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Too Late

by | Dec 13, 2016 | Family Law

Timing is everything in family law. “The early bird gets the worm,” and “you snooze, you lose,” operate like comandments in our arena.

1) Mom had handled almost all of the case by herself. She had worked her way through discovery, through the appointment and implementation of the Guardian ad Litem and even handled all the motions hearings. Everything was done except for the final trial. Now she knew that she needed counsel. Something about a final trial signaled to her that she was in over her head. Unfortunately, litigation is like a chess game. Every move matters. You really don’t want to wait to bring in the chess experts when all you have left is your King and a Rook. The litigation process had winnowed Mom leaving her no option but capitulation. Check mate was inevitable. And given her opposing counsel, even capitulation would have probably required her head on a platter.

2) Dad had been involved in his children’s lives for years upon years. He and Mom had never been married and he hadn’t ever legitimated his children. He had just enjoyed a mutual understanding with Mom ever since they separated, also, years ago. But more time passed and Mom found someone new, someone who didn’t like Dad’s comfortable mutual understanding with Mom. Mom eventually cut off contact between Dad and children. Dad had called. Dad had complained. Mom had ignored him. Now, he was finally taking matters into his own hands. He was calling an attorney. Unfortunately, it turned out that Mom’s new man had found work in another state and he, Mom and the children had moved there not long after Mom had cut off all contact between Dad and the kids. Eight months had since passed. Georgia had lost authority over the children six months after they had moved away. Now dad was going to have to litigate in another state just to have the right to see his kids.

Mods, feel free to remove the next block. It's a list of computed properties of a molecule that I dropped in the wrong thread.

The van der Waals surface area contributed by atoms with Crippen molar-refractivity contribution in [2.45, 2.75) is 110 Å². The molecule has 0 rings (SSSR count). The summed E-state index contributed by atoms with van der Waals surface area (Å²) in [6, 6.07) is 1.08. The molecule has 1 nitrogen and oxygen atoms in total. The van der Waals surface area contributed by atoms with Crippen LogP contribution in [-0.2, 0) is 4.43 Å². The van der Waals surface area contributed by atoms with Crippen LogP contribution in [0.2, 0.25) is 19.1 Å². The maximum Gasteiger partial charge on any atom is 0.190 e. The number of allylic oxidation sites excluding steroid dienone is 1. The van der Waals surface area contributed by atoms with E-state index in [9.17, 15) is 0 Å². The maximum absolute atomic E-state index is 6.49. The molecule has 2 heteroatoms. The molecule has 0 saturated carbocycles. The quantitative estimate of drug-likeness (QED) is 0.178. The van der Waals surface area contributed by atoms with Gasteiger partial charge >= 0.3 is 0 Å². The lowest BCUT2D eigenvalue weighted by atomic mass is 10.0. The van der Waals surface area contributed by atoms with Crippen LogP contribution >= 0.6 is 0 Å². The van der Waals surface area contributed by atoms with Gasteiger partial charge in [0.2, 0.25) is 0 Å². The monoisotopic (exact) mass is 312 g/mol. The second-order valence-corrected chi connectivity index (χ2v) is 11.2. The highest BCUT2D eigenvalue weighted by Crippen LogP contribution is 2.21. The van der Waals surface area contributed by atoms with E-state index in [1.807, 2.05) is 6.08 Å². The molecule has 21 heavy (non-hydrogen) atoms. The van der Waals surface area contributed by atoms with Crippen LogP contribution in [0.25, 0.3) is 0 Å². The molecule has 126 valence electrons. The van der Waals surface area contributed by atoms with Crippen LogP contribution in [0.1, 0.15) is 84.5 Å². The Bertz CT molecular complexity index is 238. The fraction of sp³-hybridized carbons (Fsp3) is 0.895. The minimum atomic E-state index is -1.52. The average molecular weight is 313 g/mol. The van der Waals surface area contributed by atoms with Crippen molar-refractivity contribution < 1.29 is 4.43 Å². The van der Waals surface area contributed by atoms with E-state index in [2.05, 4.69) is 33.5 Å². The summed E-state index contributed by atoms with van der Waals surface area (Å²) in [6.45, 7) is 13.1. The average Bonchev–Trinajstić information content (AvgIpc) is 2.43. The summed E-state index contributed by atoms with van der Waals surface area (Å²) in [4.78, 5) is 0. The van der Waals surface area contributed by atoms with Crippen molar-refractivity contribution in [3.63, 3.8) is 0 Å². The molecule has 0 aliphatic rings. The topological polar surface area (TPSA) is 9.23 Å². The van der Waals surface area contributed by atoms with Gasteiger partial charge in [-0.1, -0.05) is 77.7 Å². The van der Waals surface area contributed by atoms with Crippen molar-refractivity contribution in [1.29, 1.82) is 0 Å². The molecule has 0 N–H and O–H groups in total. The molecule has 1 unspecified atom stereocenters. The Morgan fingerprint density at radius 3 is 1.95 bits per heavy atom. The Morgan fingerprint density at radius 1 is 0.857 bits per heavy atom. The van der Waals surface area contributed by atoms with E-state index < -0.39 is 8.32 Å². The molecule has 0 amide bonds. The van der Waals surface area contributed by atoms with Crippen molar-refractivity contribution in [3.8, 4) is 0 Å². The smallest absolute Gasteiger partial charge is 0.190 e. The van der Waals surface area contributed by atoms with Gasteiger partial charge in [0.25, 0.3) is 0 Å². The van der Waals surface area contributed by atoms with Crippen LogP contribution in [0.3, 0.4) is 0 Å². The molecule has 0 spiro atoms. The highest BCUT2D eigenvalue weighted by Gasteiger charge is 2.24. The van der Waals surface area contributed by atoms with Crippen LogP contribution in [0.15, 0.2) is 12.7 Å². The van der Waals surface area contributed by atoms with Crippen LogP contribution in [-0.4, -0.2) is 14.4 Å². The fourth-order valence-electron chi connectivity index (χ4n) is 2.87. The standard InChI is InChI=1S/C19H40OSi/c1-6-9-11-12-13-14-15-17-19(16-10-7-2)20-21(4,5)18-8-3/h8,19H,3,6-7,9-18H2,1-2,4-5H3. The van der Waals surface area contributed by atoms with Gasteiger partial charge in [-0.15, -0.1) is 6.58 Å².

3) Mom had had it. She and Dad had separated many, many years before but had still not divorced. The children lived with her, always had. Dad helped out a bit here and there. Mom calculated that Dad’s average monthly contribution was around $200.00. When they separated, Dad was earning around $60,000. Now, some 12 years later, Dad was earning around $110,000. Dad’s child support was roughly calculated to be around $1,800. All those years, Dad was paying out roughly $1,600 less than he should have. Mom had had it! She wanted child support and she wanted it retroactively. The only problem is, child support can’t be retroactive. There are other things we can do but making child support retroactive isn’t one of them. Dad was going to be able to walk away from more than $200,000 he should have been paying to support his children.

Timing is critical in every case. In every case! And timing isn’t just about hard deadlines like statutes of limitations or scheduled court appearances. It’s about knowing when to move and when to stand still. Knowing when do to what in litigation is just as critical as getting the timing right in your engine, in catching the perfect wave, it is the difference between a strike and a home run. You time it right, you are a hero. You time it wrong, you are a goat.

The last thing you want to be in litigation is too late.